In the summer of ’64 suburban New Jersey was hit by hundreds of millions of “periodic” cicadas. They were absolutely everywhere. I’ll never forget the sound of “singing” male cicadas, a kind of courtship whine that they create by “vibrating membranes on their abdomen.” And I’ll never forget the crunching sound when you walked upon them on hiking trails and along neighborhood sidewalks.

Nor will I ever forget a kind of makeshift cicada torture chamber built by my younger brother Tony and three of his friends. They invented a cicada guillotine with a small stone and a Gillette razor blade, and a kind of body-crushing contraption. They also invented a cicada electric chair with an electric transformer that had been used for an electric train set. They would insert positive and negative copper wires into the cicada’s body and turn on the juice. The current would make the cicada’s wings flap a thousand times a second.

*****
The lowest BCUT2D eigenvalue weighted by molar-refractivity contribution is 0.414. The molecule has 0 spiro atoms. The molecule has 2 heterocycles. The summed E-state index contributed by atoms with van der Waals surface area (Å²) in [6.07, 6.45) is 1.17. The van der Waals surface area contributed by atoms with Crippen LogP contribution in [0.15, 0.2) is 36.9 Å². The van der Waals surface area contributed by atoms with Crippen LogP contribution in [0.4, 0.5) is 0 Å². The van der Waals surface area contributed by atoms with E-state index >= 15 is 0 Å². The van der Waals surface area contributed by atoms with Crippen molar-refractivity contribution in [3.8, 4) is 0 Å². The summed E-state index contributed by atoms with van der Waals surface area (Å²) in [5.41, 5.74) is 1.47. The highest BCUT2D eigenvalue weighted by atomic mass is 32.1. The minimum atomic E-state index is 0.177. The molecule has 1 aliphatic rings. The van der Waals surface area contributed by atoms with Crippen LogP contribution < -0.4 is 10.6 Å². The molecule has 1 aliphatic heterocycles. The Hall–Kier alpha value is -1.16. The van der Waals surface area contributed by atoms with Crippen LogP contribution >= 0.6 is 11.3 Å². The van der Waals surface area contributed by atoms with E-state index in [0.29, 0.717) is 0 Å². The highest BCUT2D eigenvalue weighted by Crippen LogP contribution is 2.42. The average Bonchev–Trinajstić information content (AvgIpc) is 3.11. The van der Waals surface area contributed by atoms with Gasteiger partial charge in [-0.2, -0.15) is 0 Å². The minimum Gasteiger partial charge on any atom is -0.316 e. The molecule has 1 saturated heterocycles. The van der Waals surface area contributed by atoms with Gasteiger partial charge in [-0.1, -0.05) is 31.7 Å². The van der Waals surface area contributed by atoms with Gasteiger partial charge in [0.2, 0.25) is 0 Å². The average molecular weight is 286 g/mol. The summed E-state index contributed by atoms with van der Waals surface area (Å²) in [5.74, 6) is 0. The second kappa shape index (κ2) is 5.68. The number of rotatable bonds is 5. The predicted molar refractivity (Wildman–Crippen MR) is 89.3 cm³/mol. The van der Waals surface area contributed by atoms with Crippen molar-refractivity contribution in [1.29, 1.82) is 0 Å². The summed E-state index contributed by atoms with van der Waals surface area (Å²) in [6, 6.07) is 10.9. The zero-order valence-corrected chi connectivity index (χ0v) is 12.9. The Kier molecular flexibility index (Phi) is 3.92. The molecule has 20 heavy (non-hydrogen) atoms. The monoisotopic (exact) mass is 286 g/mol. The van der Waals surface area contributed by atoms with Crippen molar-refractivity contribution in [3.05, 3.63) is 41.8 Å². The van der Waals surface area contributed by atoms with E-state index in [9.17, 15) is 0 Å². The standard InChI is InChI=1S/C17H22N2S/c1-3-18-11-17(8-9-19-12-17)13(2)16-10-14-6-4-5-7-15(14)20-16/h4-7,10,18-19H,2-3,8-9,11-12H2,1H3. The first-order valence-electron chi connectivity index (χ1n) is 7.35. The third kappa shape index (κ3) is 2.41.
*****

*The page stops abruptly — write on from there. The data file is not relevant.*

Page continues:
I realize that children who pull the wings off flies are commonly regarded as junior-grade sociopaths, but this was different. We were living through an Egyptian plague. Those awful cicadas were a pestilence, worse than swamp mosquitoes.